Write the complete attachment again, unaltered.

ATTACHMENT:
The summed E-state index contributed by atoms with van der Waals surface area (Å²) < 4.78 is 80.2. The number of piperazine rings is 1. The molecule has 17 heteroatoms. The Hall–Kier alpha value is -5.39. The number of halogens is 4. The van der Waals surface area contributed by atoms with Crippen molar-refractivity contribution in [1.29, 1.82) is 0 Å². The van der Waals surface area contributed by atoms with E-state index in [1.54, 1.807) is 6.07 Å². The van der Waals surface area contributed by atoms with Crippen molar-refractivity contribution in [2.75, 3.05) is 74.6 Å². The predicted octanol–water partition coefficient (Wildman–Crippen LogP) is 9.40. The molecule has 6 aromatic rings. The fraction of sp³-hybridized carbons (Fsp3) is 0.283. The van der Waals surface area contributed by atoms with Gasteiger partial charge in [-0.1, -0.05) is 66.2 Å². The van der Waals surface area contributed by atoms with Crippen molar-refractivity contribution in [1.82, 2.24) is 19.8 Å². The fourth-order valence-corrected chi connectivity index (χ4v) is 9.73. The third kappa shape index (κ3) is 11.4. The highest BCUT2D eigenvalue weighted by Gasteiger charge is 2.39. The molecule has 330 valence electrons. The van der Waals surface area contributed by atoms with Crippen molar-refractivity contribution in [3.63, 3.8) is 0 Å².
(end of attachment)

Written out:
The summed E-state index contributed by atoms with van der Waals surface area (Å²) < 4.78 is 80.2. The number of piperazine rings is 1. The molecule has 17 heteroatoms. The Hall–Kier alpha value is -5.39. The number of halogens is 4. The van der Waals surface area contributed by atoms with Crippen molar-refractivity contribution in [1.29, 1.82) is 0 Å². The van der Waals surface area contributed by atoms with E-state index in [1.54, 1.807) is 6.07 Å². The van der Waals surface area contributed by atoms with Crippen molar-refractivity contribution in [2.75, 3.05) is 74.6 Å². The predicted octanol–water partition coefficient (Wildman–Crippen LogP) is 9.40. The molecule has 6 aromatic rings. The fraction of sp³-hybridized carbons (Fsp3) is 0.283. The van der Waals surface area contributed by atoms with Gasteiger partial charge in [-0.1, -0.05) is 66.2 Å². The van der Waals surface area contributed by atoms with Crippen molar-refractivity contribution in [1.82, 2.24) is 19.8 Å². The fourth-order valence-corrected chi connectivity index (χ4v) is 9.73. The third kappa shape index (κ3) is 11.4. The highest BCUT2D eigenvalue weighted by Gasteiger charge is 2.39. The molecule has 330 valence electrons. The van der Waals surface area contributed by atoms with Crippen molar-refractivity contribution in [3.63, 3.8) is 0 Å².